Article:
The Attorney General's office, defending the case, claims that the two provisions do not establish a right to adequate funding, argues that only the judiciary has standing to bring such a lawsuit, and says that there is no caselaw supporting the Plaintiffs. In reply, the Plaintiffs argued that adequate funding was a remedy to "unnecessary delay," and is only one of several options the Court could choose, noting that in a school funding case, it declared the right and then asked the legislature to respond. The reply also demonstrated why the two Declaration of Rights provisions are individual rights upon which Plaintiffs may sue. Finally, it rebutted the claim that no caselaw supports Plaintiffs. Among other cases, Plaintiffs cited a Ninth Circuit decision that held a three-and-a-half month suspension of jury trials across the nation due to budget shortfalls violated the federal jury right.

      The next step is for the state supreme court to decide whether to keep the case or send it to the court of appeals.

CCL President Writes Louisiana Legislature About Constitutional Problems with Proposed Advertising Law

March 16th, 2022

     CCL President Robert S. Peck wrote to members of the Louisiana Legislature that a proposed advertising law had not corrected problems with a statute approved last year but vetoed by the governor. 

     Last year, legislators attempted to prohibit certain statements and logos in lawyer advertising about drug and medical device cases, while adding a variety of disclaimers. Peck testified before the Senate Commerce Committee that the proposal ran afoul of the First Amendment as a near-clone of a West Virginia law that a federal court had enjoined and subsequently declared unconstitutional. The bill also intruded on regulatory authority that the Louisiana Constitution assigend to the state supreme court, which was the basis for the veto by Gov. John Bel Edwards.

     Recently, a similar bill was introduced that attempts to regulate all advertising of that type, rather than be specifically aimed at lawyers, in an apparent attempt to avoid the basis for last year's gubernatorial veto. However, because First Amendment law requires a state to identify a real problem an demonstrate that the regulatory approach it adopts is both narrowly tailored and likely to be effective, the focus on lawyers remains its apparent, even if unspoken, objective. Yet, the problems that sponsors claim exist have nothing to do with the offer of legal services, making it impossible to justify the proposal.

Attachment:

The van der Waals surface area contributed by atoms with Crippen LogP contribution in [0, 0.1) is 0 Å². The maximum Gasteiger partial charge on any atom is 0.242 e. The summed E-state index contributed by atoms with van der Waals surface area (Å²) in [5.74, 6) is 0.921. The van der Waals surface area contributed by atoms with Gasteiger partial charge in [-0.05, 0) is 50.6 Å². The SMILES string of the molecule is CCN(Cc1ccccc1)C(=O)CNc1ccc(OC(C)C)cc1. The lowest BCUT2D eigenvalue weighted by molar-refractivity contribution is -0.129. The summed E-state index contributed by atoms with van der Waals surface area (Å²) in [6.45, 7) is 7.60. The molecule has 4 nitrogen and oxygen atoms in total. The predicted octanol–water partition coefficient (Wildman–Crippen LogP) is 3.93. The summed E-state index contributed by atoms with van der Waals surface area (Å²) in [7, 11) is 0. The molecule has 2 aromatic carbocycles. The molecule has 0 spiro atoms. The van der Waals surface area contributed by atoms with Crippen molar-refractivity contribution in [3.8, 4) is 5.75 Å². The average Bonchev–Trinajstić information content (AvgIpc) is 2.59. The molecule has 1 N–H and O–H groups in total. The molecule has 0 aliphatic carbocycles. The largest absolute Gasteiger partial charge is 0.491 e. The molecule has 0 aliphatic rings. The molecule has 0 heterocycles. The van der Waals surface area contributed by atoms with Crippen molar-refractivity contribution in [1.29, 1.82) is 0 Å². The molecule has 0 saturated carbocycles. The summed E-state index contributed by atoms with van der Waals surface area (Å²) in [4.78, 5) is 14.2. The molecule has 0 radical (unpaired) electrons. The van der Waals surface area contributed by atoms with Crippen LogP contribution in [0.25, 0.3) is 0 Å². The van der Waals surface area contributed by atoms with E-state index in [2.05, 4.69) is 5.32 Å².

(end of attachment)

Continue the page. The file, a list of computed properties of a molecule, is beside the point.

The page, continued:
Another change was to weaken the prior bill's prohibition on truthful speech about a drug or medical device's recall, yet Peck's letter makes clear that the change does not solve the bill's constitutional problems.

CCL Calls Attention to Another Good Decision in PREP Act Case

March 15th, 2022

     CCL filed supplemental authority in support of its completed briefing in the Seventh Circuit, letting the court know of a new decision from the Fifth Circuit that agrees with CCL's arguments. 

      In Martin v. Petersen Health Operations, CCL is defending its victory in winning remand to state court in a federal district court in Illinois, where it argued that there was no federal jurisdiction over this nursing home death case because the facility was not acting as a federal agent and the federal PREP Act did not apply, either as a form of complete preemption or as a federal basis for adjudicating the case. In a decision last week, the Fifth Circuit, based in New Orleans, joined the Third Circuit (Philadelphia) and Ninth Circuit (San Francisco), in agreeing with CCL's argument. In addition, more than 100 federal district courts have now also agreed. 

      The defendant's reply brief is due March 21. Nonetheless, CCL suggested that the Seventh Circuit dispense with oral argument in view of the overwhelming consensus in the courts that the federal courts lack jurisdiction over a state law cause of action.